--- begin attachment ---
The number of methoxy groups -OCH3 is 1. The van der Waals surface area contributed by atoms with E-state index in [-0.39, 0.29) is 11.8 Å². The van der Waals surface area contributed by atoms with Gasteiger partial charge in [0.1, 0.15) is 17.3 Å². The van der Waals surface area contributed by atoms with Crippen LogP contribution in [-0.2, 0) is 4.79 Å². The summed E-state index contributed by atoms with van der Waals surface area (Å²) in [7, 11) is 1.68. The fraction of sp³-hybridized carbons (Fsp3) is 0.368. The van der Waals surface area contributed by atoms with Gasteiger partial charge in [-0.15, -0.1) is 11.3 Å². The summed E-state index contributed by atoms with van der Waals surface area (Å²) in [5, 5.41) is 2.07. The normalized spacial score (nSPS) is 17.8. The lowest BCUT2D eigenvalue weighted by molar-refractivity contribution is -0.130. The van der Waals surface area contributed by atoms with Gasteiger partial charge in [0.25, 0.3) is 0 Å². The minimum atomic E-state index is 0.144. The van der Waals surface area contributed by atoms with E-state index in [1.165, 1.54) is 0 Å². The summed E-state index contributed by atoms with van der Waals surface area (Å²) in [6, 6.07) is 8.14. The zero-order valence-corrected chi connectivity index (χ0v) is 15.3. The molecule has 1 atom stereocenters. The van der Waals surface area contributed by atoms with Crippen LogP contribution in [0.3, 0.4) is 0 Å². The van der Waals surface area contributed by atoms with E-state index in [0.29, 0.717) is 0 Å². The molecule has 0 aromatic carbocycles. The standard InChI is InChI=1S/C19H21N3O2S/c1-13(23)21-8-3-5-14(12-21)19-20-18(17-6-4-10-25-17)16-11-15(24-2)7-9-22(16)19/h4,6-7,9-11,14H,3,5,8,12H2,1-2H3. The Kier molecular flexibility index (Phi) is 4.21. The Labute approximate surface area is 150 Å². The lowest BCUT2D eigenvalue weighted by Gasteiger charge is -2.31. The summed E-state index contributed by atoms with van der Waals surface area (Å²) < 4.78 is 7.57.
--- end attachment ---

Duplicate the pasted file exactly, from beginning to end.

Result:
The number of methoxy groups -OCH3 is 1. The van der Waals surface area contributed by atoms with E-state index in [-0.39, 0.29) is 11.8 Å². The van der Waals surface area contributed by atoms with Gasteiger partial charge in [0.1, 0.15) is 17.3 Å². The van der Waals surface area contributed by atoms with Crippen LogP contribution in [-0.2, 0) is 4.79 Å². The summed E-state index contributed by atoms with van der Waals surface area (Å²) in [7, 11) is 1.68. The fraction of sp³-hybridized carbons (Fsp3) is 0.368. The van der Waals surface area contributed by atoms with Gasteiger partial charge in [-0.15, -0.1) is 11.3 Å². The summed E-state index contributed by atoms with van der Waals surface area (Å²) in [5, 5.41) is 2.07. The normalized spacial score (nSPS) is 17.8. The lowest BCUT2D eigenvalue weighted by molar-refractivity contribution is -0.130. The van der Waals surface area contributed by atoms with Gasteiger partial charge in [0.25, 0.3) is 0 Å². The minimum atomic E-state index is 0.144. The van der Waals surface area contributed by atoms with E-state index in [1.165, 1.54) is 0 Å². The summed E-state index contributed by atoms with van der Waals surface area (Å²) in [6, 6.07) is 8.14. The zero-order valence-corrected chi connectivity index (χ0v) is 15.3. The molecule has 1 atom stereocenters. The van der Waals surface area contributed by atoms with Crippen LogP contribution in [0.3, 0.4) is 0 Å². The van der Waals surface area contributed by atoms with E-state index in [0.29, 0.717) is 0 Å². The molecule has 0 aromatic carbocycles. The standard InChI is InChI=1S/C19H21N3O2S/c1-13(23)21-8-3-5-14(12-21)19-20-18(17-6-4-10-25-17)16-11-15(24-2)7-9-22(16)19/h4,6-7,9-11,14H,3,5,8,12H2,1-2H3. The Kier molecular flexibility index (Phi) is 4.21. The Labute approximate surface area is 150 Å². The lowest BCUT2D eigenvalue weighted by Gasteiger charge is -2.31. The summed E-state index contributed by atoms with van der Waals surface area (Å²) < 4.78 is 7.57.